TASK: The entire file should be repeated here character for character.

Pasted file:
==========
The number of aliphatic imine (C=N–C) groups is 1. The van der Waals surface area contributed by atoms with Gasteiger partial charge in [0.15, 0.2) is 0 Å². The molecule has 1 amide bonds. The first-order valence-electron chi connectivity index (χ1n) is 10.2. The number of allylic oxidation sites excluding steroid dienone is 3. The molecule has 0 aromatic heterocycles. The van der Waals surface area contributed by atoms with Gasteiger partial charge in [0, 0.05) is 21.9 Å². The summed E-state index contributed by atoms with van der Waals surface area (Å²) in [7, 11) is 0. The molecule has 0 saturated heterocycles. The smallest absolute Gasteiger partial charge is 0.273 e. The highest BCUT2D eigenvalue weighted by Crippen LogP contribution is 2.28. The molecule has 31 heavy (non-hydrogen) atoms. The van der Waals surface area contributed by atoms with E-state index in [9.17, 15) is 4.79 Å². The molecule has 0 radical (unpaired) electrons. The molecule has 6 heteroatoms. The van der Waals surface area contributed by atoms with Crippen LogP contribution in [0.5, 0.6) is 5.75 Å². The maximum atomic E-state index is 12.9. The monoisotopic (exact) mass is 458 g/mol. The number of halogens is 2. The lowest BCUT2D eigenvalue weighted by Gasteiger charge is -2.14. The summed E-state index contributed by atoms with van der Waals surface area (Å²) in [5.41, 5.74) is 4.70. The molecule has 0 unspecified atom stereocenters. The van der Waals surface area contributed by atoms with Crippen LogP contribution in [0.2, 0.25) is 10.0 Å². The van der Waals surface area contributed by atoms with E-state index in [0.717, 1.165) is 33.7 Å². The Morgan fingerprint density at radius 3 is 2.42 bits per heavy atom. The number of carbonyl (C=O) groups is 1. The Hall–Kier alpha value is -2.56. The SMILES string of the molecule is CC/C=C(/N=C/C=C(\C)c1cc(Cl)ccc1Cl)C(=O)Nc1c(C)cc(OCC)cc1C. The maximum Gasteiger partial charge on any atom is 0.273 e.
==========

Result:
The number of aliphatic imine (C=N–C) groups is 1. The van der Waals surface area contributed by atoms with Gasteiger partial charge in [0.15, 0.2) is 0 Å². The molecule has 1 amide bonds. The first-order valence-electron chi connectivity index (χ1n) is 10.2. The number of allylic oxidation sites excluding steroid dienone is 3. The molecule has 0 aromatic heterocycles. The van der Waals surface area contributed by atoms with Gasteiger partial charge in [0, 0.05) is 21.9 Å². The summed E-state index contributed by atoms with van der Waals surface area (Å²) in [7, 11) is 0. The molecule has 0 saturated heterocycles. The smallest absolute Gasteiger partial charge is 0.273 e. The highest BCUT2D eigenvalue weighted by Crippen LogP contribution is 2.28. The molecule has 31 heavy (non-hydrogen) atoms. The van der Waals surface area contributed by atoms with E-state index in [9.17, 15) is 4.79 Å². The molecule has 0 radical (unpaired) electrons. The molecule has 6 heteroatoms. The van der Waals surface area contributed by atoms with Crippen LogP contribution in [0.5, 0.6) is 5.75 Å². The maximum atomic E-state index is 12.9. The monoisotopic (exact) mass is 458 g/mol. The number of halogens is 2. The lowest BCUT2D eigenvalue weighted by Gasteiger charge is -2.14. The summed E-state index contributed by atoms with van der Waals surface area (Å²) in [5.41, 5.74) is 4.70. The molecule has 0 unspecified atom stereocenters. The van der Waals surface area contributed by atoms with Crippen LogP contribution in [0.2, 0.25) is 10.0 Å². The van der Waals surface area contributed by atoms with E-state index in [0.717, 1.165) is 33.7 Å². The Morgan fingerprint density at radius 3 is 2.42 bits per heavy atom. The number of carbonyl (C=O) groups is 1. The Hall–Kier alpha value is -2.56. The SMILES string of the molecule is CC/C=C(/N=C/C=C(\C)c1cc(Cl)ccc1Cl)C(=O)Nc1c(C)cc(OCC)cc1C. The maximum Gasteiger partial charge on any atom is 0.273 e.